Difficult, but Not Complex
- January 9, 2015
- Posted by: Keith Stalder
- Category: Leadership
“Leadership is difficult but it is not complex.”— Michael McKinney Millions of words have been written to define, describe, clarify, illuminate, and give meaning to the word “leadership”. Tens of thousands of books, articles, and other media forms are devoted to the behaviors, styles, traits, attributes, and mannerisms of leadership and leaders. All of this, while valuable in its own way, also has the effect of obscuring what I think of as the pre-eminent role and fundamental job of the leader; to solve organizational problems and prevent new ones. This is the bedrock “what” of leadership, an effects based view of the role of the leader that pin points her/his primary responsibility in a broad and all inclusive way, while still making it possible to visualize and take the specific actions to achieve the definition’s aim.
As Colin Powell said: “Leadership is solving problems. The day soldiers stop bringing you their problems is the day you have stopped leading them. They have either lost confidence that you can help or concluded you do not care. Either case is a failure of leadership.”
From this seminal starting point, all that a leader must do follows. The “how” is comprised of leadership actions to solve problems by, for, and with/within the leader himself or herself, the followers, and the organization.
Success at the “how” requires the leader to:
- Do the right things, in the right ways, for the right reasons.
- Understand that the most important aspects of leadership involve the follower; it is they who determine success or failure, who create the foundation upon which rests organizational and leader success.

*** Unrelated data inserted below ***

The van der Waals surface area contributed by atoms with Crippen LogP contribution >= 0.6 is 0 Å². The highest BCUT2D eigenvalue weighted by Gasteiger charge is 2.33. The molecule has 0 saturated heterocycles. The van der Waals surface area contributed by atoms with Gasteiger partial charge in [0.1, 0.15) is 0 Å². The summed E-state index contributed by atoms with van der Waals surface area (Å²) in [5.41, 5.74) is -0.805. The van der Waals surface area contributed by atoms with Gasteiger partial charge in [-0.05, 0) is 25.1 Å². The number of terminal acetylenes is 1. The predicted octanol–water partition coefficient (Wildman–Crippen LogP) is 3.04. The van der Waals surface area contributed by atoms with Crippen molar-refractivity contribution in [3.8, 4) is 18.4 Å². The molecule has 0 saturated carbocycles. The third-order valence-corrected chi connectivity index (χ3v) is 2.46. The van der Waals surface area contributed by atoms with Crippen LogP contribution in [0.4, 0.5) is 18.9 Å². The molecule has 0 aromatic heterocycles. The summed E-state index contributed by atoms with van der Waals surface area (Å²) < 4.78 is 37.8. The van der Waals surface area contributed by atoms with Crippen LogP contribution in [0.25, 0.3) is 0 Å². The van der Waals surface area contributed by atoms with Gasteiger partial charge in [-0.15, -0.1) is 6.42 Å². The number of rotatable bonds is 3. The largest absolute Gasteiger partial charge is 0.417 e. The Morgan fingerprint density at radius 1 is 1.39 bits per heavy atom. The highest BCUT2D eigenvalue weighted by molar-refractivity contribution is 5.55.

- Comprehend at an elemental level that employees are invested in self, team (because they receive gratification from the team), and mission, in that order, and that leaders must invert this precedence to one of mission, team, self.
- Grasp that all organizations work relentlessly to optimize the personal convenience, circumstances, and betterment of those in the organization and in doing so sub-optimize all other things, especially the aims of the organization and its customers.
Not complex, but difficult to do, nonetheless. I’ll write all about how this framework is put into action in subsequent posts.
“Leadership is the ability to establish standards and manage a creative climate where people are self-motivated toward the mastery of long term constructive goals, in a participatory environment of mutual respect, compatible with personal values.” — Mike Vance
Keith Stalder, #33
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